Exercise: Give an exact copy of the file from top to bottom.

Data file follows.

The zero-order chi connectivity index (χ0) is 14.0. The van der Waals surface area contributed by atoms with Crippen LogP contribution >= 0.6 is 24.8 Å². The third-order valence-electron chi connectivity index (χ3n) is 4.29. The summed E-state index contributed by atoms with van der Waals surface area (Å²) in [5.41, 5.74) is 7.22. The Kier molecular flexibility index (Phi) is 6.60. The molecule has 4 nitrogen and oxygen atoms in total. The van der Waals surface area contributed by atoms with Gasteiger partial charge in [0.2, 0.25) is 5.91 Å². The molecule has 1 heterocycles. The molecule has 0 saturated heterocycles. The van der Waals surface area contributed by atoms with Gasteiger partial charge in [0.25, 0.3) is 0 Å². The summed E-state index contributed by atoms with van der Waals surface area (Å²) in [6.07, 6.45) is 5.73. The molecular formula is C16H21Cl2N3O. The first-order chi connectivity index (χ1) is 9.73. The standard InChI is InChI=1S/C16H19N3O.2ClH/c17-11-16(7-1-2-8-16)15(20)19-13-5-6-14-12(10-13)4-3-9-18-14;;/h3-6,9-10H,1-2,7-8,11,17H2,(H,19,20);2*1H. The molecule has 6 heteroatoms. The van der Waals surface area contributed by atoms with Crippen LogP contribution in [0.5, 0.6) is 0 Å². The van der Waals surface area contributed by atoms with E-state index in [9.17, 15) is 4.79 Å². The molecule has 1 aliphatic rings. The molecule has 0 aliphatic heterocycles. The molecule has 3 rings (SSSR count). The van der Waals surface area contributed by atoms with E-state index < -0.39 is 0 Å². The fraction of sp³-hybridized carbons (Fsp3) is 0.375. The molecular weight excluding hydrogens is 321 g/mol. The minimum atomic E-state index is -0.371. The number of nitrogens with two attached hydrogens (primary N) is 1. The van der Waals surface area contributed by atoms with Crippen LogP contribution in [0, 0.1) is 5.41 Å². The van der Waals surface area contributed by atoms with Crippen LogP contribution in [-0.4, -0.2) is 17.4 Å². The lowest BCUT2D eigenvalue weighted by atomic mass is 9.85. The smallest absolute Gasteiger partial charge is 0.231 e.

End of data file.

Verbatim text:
The zero-order chi connectivity index (χ0) is 14.0. The van der Waals surface area contributed by atoms with Crippen LogP contribution >= 0.6 is 24.8 Å². The third-order valence-electron chi connectivity index (χ3n) is 4.29. The summed E-state index contributed by atoms with van der Waals surface area (Å²) in [5.41, 5.74) is 7.22. The Kier molecular flexibility index (Phi) is 6.60. The molecule has 4 nitrogen and oxygen atoms in total. The van der Waals surface area contributed by atoms with Gasteiger partial charge in [0.2, 0.25) is 5.91 Å². The molecule has 1 heterocycles. The molecule has 0 saturated heterocycles. The van der Waals surface area contributed by atoms with Gasteiger partial charge in [0.25, 0.3) is 0 Å². The summed E-state index contributed by atoms with van der Waals surface area (Å²) in [6.07, 6.45) is 5.73. The molecular formula is C16H21Cl2N3O. The first-order chi connectivity index (χ1) is 9.73. The standard InChI is InChI=1S/C16H19N3O.2ClH/c17-11-16(7-1-2-8-16)15(20)19-13-5-6-14-12(10-13)4-3-9-18-14;;/h3-6,9-10H,1-2,7-8,11,17H2,(H,19,20);2*1H. The molecule has 6 heteroatoms. The van der Waals surface area contributed by atoms with Crippen LogP contribution in [0.5, 0.6) is 0 Å². The van der Waals surface area contributed by atoms with E-state index in [9.17, 15) is 4.79 Å². The molecule has 1 aliphatic rings. The molecule has 0 aliphatic heterocycles. The molecule has 3 rings (SSSR count). The van der Waals surface area contributed by atoms with E-state index < -0.39 is 0 Å². The fraction of sp³-hybridized carbons (Fsp3) is 0.375. The molecular weight excluding hydrogens is 321 g/mol. The minimum atomic E-state index is -0.371. The number of nitrogens with two attached hydrogens (primary N) is 1. The van der Waals surface area contributed by atoms with Crippen LogP contribution in [0, 0.1) is 5.41 Å². The van der Waals surface area contributed by atoms with Crippen LogP contribution in [-0.4, -0.2) is 17.4 Å². The lowest BCUT2D eigenvalue weighted by atomic mass is 9.85. The smallest absolute Gasteiger partial charge is 0.231 e.